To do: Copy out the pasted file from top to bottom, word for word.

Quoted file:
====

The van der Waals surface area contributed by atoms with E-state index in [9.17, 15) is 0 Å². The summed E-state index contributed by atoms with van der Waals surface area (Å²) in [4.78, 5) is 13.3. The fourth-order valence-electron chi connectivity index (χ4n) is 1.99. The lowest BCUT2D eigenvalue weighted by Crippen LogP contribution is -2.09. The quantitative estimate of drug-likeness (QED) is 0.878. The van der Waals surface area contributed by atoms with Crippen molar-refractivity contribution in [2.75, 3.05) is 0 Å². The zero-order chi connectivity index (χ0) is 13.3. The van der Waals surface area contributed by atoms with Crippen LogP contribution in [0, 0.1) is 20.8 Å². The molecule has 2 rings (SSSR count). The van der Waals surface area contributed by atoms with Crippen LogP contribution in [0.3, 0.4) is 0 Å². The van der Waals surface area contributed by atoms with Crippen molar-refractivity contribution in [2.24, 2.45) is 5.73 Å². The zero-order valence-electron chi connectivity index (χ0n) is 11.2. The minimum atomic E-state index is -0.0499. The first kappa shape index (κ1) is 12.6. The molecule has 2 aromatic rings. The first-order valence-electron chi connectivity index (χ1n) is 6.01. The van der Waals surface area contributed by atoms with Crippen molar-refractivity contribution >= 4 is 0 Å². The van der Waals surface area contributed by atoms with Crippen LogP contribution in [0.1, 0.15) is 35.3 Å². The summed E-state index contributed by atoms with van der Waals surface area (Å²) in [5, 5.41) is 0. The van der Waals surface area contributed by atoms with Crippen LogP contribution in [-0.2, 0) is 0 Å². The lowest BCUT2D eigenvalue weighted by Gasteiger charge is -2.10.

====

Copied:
The van der Waals surface area contributed by atoms with E-state index in [9.17, 15) is 0 Å². The summed E-state index contributed by atoms with van der Waals surface area (Å²) in [4.78, 5) is 13.3. The fourth-order valence-electron chi connectivity index (χ4n) is 1.99. The lowest BCUT2D eigenvalue weighted by Crippen LogP contribution is -2.09. The quantitative estimate of drug-likeness (QED) is 0.878. The van der Waals surface area contributed by atoms with Crippen molar-refractivity contribution in [2.75, 3.05) is 0 Å². The zero-order chi connectivity index (χ0) is 13.3. The van der Waals surface area contributed by atoms with Crippen LogP contribution in [0, 0.1) is 20.8 Å². The molecule has 2 rings (SSSR count). The van der Waals surface area contributed by atoms with Crippen LogP contribution in [0.3, 0.4) is 0 Å². The van der Waals surface area contributed by atoms with Crippen molar-refractivity contribution in [2.24, 2.45) is 5.73 Å². The zero-order valence-electron chi connectivity index (χ0n) is 11.2. The minimum atomic E-state index is -0.0499. The first kappa shape index (κ1) is 12.6. The molecule has 2 aromatic rings. The first-order valence-electron chi connectivity index (χ1n) is 6.01. The van der Waals surface area contributed by atoms with Crippen molar-refractivity contribution >= 4 is 0 Å². The van der Waals surface area contributed by atoms with Crippen LogP contribution in [0.1, 0.15) is 35.3 Å². The summed E-state index contributed by atoms with van der Waals surface area (Å²) in [5, 5.41) is 0. The van der Waals surface area contributed by atoms with Crippen LogP contribution in [-0.2, 0) is 0 Å². The lowest BCUT2D eigenvalue weighted by Gasteiger charge is -2.10.